I have more experience than I wish with poor shots. Some of that is due to having hunted deer with bows for more than 50 years (guns too). I've found some and failed to find others. Something that I have learned is that a wounded deer often does what we learn to expect such as go to water or bed in a weed "island" in open land BUT what I've come to remember is that a very hurt deer- one dying has confusion in its head sometimes and might do what we would not expect. When tracking a shot deer- especially when you aren't positive just how it was hit expect anything. I recall a gut shot doe that I knew I had killed. I remember tracking it to a bed and assumed that I had pushed the deer out of it. I shined my light all around as I stood next to a stove wood pile covered with an old green and white tarp that the landowner used to keep the wood dry till he came back. No blood trail- no sign of a deer. Next day I looked further in the opposite direction from where I had come the night before... nothing. A couple of days later I saw the vultures and went back in just to understand what had happened. The doe was right next to that tarp covered wood pile that I had stood next to the night that I tracked the deer. I had been 3 feet from recovery but remember thinking she wouldn't lay next to an old tarp! I had not pushed the deer from the bed... she had started feeling very sick with death coming and gotten up, staggered over behind the woodpile and lay down and died.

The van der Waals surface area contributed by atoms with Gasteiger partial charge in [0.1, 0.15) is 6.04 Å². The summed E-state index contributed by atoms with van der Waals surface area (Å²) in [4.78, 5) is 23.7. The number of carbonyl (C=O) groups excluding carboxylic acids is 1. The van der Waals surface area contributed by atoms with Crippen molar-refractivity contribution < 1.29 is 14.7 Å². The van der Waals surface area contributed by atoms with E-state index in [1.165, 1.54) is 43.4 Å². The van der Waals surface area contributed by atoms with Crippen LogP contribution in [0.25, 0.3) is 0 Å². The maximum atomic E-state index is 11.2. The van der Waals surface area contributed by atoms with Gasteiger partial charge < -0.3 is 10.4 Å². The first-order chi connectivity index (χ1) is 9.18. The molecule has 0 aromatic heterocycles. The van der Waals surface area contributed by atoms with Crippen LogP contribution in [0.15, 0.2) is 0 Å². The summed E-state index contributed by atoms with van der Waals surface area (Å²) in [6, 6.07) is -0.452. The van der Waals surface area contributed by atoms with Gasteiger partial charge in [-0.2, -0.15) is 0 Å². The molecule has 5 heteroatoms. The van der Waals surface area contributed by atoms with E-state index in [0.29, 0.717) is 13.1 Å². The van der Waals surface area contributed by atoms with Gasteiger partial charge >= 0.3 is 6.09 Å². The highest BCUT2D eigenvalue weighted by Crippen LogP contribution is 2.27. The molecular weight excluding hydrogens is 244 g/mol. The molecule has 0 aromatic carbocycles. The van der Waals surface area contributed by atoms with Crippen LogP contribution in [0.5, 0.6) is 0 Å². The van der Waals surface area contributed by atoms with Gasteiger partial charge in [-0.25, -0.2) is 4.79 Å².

A little patience before the shot goes a long way. There are times when you are only going to get one chance and it's now or never, but most of the time, just being patient will lend a better opportunity.
Straight down shots are not ideal. It is very hard to get both lungs shooting straight down. Often if we let the deer turn to leave, then stop them, we can get a shot a little farther out, but it takes patience, and an experiential knowledge of how to read a deer's behavior and what he's going to do next. You can't teach that, you have to learn it by watching a lot of deer.